Like so many others, Hunter Golf Club is struggling. Play is down at the municipal course in Meriden, Connecticut, so revenue is down.
Even though he’s working with a tiny budget, the golf course superintendent took advantage of the great weather this season and the 18-hole layout is in the best shape it’s been for years.
Hunter would seem like an ideal place for beginners of all age groups to learn the game — competitive prices, wonderful conditions and light play, especially in the afternoons.
But wander off the centerline of the golf course, which was designed by Robert J. Ross and redesigned by Al Zikorus, and you can see how Hunter is unfriendly to beginners and the neophytes, and how tree maintenance, or lack of, can keep or push people away from the game.
There are too many trees on Hunter. You could fell 500 and not a soul would know the difference. Many of the trees are so overgrown they impede play — more so for the duffer, the beginner and the higher handicapper than the crack golfer — making the game a grind instead of a gas.
Let’s take the lovely 400-yard (from the white tees) eighth hole that should be named “Claustrophobia.” A row of tall trees has overtaken the right side of the slight dogleg right. Twenty-five years ago a right-handed player who drew the ball had some room to use that shot. Not anymore. The trees are there to ostensibly protect the houses beyond the course border, but they don’t. The row of trees behind them do. The first line of trees now hang over the fairway and knock down in-play shots on the preferred side of the hole. The left side of the fairway drops off so sharply that golf balls that land in the middle or left kick left off the overly firm landing area, (caused by the roots of two large trees) then roll down the hill into the rough, often coming to rest behind the same two trees.
At least there is rough on the left. Under the dense canopy on the right there is remnants of turf, but little remains. It’s a veritable golf wasteland, with roots rising up out of a hardpan sea like the bodies of frozen serpents. A hideous location for so many who find themselves mired there.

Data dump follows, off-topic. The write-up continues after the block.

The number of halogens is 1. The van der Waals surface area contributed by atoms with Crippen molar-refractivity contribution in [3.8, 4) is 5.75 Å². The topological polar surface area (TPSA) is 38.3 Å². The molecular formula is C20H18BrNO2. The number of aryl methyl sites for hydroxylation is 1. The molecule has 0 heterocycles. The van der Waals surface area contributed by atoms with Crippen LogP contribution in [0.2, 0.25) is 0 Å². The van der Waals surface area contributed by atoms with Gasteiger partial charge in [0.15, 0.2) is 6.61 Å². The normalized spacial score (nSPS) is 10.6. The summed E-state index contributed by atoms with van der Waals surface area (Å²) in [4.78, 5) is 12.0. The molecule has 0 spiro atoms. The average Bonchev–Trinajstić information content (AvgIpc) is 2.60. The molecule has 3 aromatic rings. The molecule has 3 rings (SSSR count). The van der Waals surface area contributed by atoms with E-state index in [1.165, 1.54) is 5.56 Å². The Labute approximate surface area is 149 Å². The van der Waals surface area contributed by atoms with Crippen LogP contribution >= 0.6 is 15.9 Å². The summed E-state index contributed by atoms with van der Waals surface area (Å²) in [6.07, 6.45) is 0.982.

The hole is so ridiculously narrow that the only way to intelligently play it if you’re hoping to score is to lay up off the tee with a 200-yard shot and hope another 200-yarder gets you close to the green. The object isn’t to make par, but to avoid double bogey. Sound like fun?
There are other debacles out there. The trees next to the seventh hang over so far that you can’t put a peg in the ground next to the tee marker. Yup, blocked out by trees on a tee. On a tee! At the eighth hole, a tree near the green so impedes play that from the left center of the fairway that the average golfer can’t hit a short iron over the hardwood behemoth. What are you saying to the golfer who’s trying to play in from the left fairway with a 5-iron in their hand? “Sorry that you don’t have a shot Mrs. 18 Handicapper. You should’ve feathered your 160-yard drive over to the right center, instead.”
I’m not laying blame. I have no idea who is responsible for the ever-encroaching disaster. The maintenance department is understaffed and under equipped. Maybe the collective hands of the city’s golf commission are tied. Maybe they all like trees.
What I do know is that this isn’t how you manage a golf course if you’re hoping to attract new players and sustain, never mind grow, the game. Hunter isn’t the only facility like this. I’m shocked at how many courses remain overgrown.
Hunter is a prime example of a universal problem that must be addressed if there really is going to be a concerted effort to bring in new customers. It used to be a much more player-friendly layout
A couple of friends and I like to look at Google Earth aerials of golf courses and use the timeline feature. It’s amazing how many affordable daily-fee and municipal facilities have become choked by trees in the last 25 years. As the trees expand up and out, the strategy disappears, while at the same time the difficulty increases. It’s a time-lapsed pictorial horror show of courses driving away golfers.